Pagans and Christians, Halloween and Day of the Dead

Calabiuza Festival, Tonacatepeque, The Savior.
Photo: Oscar rivera.

By Alberto Barrera

"The cult of life,
If it really is deep and total,
It is also a cult of death ".

Octavio Paz, The Labyrinth of Solitude (1950).

Pittsburg, California - Halloween and Dia de Muertos are long-standing celebrations across America that mix old traditions of appreciation for the harvests and reverence for the dead with a load of modern witch festival, skulls and cemeteries with lights and vivid colors.

In October, it is common to see houses adorned with figures alluding to Halloween in this city in the San Francisco Bay area., a religious holiday that became pagan like Halloween in which monsters are depicted, human skeletons representing death, zombies, graves and others that create a spooky atmosphere, although it is a very celebrated celebration.

Garden with elements of Halloween in Pittsburg, California.
Photo: Alberto Barrera.

While the Day of the Dead or of the Dead in Latin American countries, mainly in Mexico and the Mesoamerican area, pay tribute to deceased family and friends for what in cemeteries is a celebration with natural and artificial flowers, colored paper or plastic pennants and even mariachis and other musical groups sing melodies in memory of the relatives who left.

Calabiuza Festival, Tonacatepeque, The Savior,
Photo: Luis Galdámez

Both days have a religious origin, although they are different celebrations today. In the United States it is part of its modern culture and other countries Halloween is celebrated and comes from the English phrase “All Hallows’ Eve” which would be translated as all saints' eve. Pope Gregory IV instituted it in the 9th century as "Day of the Faithful Dead", according to a BBC journalistic investigation.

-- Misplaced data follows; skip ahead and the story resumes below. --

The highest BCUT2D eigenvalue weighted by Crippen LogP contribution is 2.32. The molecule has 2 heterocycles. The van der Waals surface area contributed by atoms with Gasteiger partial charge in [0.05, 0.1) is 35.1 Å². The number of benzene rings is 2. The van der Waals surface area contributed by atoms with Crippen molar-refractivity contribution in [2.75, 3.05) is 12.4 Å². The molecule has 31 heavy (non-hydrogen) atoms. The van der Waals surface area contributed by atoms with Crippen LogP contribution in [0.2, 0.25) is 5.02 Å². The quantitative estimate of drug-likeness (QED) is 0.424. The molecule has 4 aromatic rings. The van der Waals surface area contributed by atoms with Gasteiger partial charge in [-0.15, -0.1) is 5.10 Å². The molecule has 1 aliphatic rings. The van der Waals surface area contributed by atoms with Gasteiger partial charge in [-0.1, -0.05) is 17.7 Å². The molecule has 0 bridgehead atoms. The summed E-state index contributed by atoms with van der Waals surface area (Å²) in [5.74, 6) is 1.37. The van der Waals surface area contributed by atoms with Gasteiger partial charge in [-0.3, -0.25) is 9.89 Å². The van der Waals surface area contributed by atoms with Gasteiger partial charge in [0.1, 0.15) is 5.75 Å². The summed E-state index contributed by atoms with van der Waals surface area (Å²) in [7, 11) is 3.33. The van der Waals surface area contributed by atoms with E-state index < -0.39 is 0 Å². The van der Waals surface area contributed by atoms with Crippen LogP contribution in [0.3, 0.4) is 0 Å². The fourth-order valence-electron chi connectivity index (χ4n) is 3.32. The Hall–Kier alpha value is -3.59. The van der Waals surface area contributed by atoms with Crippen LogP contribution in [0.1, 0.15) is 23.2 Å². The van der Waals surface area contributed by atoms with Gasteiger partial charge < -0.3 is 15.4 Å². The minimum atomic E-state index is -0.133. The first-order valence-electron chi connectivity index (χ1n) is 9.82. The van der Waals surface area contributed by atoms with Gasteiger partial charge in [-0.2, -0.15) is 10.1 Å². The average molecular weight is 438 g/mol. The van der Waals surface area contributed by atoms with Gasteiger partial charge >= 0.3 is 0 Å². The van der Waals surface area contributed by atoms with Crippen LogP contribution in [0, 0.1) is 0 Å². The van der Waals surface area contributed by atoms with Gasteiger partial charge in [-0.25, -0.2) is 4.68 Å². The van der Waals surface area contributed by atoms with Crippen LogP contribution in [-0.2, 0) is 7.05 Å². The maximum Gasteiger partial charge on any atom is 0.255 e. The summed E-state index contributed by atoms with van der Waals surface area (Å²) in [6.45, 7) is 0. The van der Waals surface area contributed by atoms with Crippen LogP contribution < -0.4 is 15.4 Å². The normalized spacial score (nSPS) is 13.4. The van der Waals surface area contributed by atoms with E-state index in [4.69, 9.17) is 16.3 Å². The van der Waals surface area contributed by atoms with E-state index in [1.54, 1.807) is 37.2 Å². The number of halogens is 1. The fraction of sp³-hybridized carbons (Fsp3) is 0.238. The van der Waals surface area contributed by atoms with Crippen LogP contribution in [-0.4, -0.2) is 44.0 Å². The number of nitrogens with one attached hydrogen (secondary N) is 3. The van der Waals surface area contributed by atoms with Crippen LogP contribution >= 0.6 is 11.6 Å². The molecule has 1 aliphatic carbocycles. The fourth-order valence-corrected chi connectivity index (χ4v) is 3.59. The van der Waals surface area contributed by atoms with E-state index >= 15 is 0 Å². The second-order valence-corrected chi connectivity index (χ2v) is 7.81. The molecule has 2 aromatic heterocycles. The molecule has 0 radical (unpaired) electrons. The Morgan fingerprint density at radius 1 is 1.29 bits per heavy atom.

But the Catholic saints included it until the 16th century when Europeans, initially the Spanish conquerors and colonizers accompanied by Catholic missionaries, They arrived in America and found native peoples who honored their dead and by imposing Christianity on them, they mixed the celebration with their rituals., according to the research "The Day of the Dead" from the series Histories and Customs of the Center for Latin American Studies at Vanderbilt University.

Empires: Azteca in the Valley of Mexico, Maya in the southern region of Mexico and Guatemala, Honduras and El Salvador and the Inca in Peru had traditions that they later mixed with those brought by the Catholic missionaries.

"The Day of the Dead festival is one of the multiple effects of the meeting of two worlds", Elsa Malvido wrote in her research "The Indigenous Festival Dedicated to the Dead in Mexico" in 2006, after three years before UNESCO declared it a Masterpiece of the Oral Heritage of Humanity.

In Europe, historians linked Halloween with an ancient pagan festival of the Celtic peoples called "Samhain" in which they celebrated the end of summer and the arrival of autumn., which lasted three days and began the 31 October what "according to some scholars was a tribute to the king of the dead", added BBC in their research.

Samhain, which according to National Geographic etymologically is "the end of summer",  marks the end of the Celtic year and is a night when the deceased return to their former homes and other vengeful spirits and evil fairies roam the land. The Celts inhabited regions of Ireland, England, Scotland and France.

National Geographic assures that the custom of that time “was to leave food and sweets outside their houses as an offering.. On the other hand, it was common to light candles to help the souls of the dead to find their way to light and rest ". He adds that "the night of 31 October rituals were also held. These had a purifying character. "

Hence, the custom of Halloween in the United States is mainly that children and adults with witch costumes, vampires and even characters from superhero comics, they visit houses in their communities asking for sweets and chocolates. The atmosphere is one of a party, although some houses are gloomy and only huge orange pumpkins stand out, some of which have holes that simulate eyes., nose and mouth where you see a light placed inside.